There is an increasing interest in dream interpretation and working with dreams. There is a connection between our dreams and our regular lives in the regular world. Could we stop and make some relevance of our dreams and our reality? Dreams provide access to our inner world. This makes it worthwhile to explore and try to understand our dreams, and perhaps find a connecting bridge to our reality, discover those hidden creative talents.
Dreams may have a message to help us confront our demons, our deepest pain, or remind us of forgotten joys. Dreams can also be precognitive, that is, it may warn the dreamer of the potential of unpleasant events. Dreams may at times reflect suppressed or unexpressed emotions and passions. It can highlight sexual tensions.
A closer look at dreams may be helpful to our spiritual development. Some of the experiences in dreams convey wisdom, happiness and beauty, as well as pain and sorrow Dream interpretation requires patience and perseverance. A dream journal is a helpful tool and for future reference.
ELEMENTS OF DREAM INTERPRETATION
In his book: Let Your Body Interpret your Dream, Eugene Gendlin has these pointers as a guide to dream interpretation:
Experience and experiment the dream. Focus. It is not about trying to intellectualize the dream, but to experience the dream and to feel it. Listen to the stirrings within, be open to change, be forward –moving.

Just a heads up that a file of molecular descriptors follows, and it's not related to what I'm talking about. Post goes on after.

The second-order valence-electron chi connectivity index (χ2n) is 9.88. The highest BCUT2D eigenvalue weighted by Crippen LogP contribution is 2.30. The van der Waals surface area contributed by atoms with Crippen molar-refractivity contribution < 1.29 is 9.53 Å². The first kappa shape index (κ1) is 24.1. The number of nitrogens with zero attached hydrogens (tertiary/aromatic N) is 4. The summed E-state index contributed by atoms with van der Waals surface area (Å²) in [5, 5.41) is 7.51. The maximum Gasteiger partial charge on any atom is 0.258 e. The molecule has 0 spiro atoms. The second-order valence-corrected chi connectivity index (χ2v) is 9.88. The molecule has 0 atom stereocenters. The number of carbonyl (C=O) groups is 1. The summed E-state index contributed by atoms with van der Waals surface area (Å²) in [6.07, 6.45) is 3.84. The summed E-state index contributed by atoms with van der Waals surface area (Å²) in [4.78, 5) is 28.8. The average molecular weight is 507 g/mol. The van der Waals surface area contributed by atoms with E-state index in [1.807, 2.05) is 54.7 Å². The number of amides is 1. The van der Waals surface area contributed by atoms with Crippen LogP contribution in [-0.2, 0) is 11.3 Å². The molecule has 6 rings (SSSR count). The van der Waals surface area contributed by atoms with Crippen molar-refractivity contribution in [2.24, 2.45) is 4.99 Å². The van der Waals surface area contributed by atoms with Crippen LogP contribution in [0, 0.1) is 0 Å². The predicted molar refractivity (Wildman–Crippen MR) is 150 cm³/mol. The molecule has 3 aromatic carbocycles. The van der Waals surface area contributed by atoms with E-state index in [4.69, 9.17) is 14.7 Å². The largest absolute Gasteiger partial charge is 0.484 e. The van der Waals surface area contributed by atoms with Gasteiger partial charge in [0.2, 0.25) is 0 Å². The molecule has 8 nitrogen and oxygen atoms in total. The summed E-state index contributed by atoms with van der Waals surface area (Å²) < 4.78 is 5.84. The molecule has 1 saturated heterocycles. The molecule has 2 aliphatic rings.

Associations: Feeling – what did you feel in the dream, what in your life feels like it? Yesterday – what did you do yesterday? What preoccupied you?
Drama, place: What was the main place in the dream? Have you ever been in a place like that? How did it feel?
Story: Summarize the story-plot of the dream. What in your life is like that? Summarize the events of the dream in two or three steps.
Character: Who was the most important character. Were there unknown persons.Who do these people remind you of?
Working with characters: What part of you is that in the dream. What feelings arise when you consider a particular character. What adjectives can describe that person, be that person,imagine yourself to be a particular character. How would you feel and act? Can the dream continue? Vividly visualize the end of any important scene. Watch and wait for any changes in images and feelings.
Decoding techniques: Symbols – think of symbols; what was that thing, what is it used for? Did you dream of a house? What shapes and colors can you remember? Were there animals?
Body analogy : Was there any object in your dream that can be an analogy for the body?
Conterfactuals: What situation in the dream is specifically different from the actual situation? Why would the dream make these changes?
Developmental Dimensions: Childhood – what childhood memories are related to your dream. Personal growth – how are you trying to develop? Are you feeling stuck in a rut lately? Sexuality – could the dream be about your current feelings or actions towards your sexuality
Spirituality – what creative or spiritual potentials might the dream reflect?
It is believed that Gendlin’s use of the body association in dream work has some precedent in the Gestalt method. He took it a step further with the bodily sense and awareness.
As strange as our dreams are at times, dreams are real to us in the dream state. It is present and vivid, yet difficult to remember when we wake up. We are puzzled about having been in another world in our sleep. The intensity of the relationships and events which we actively take part in are forgotten.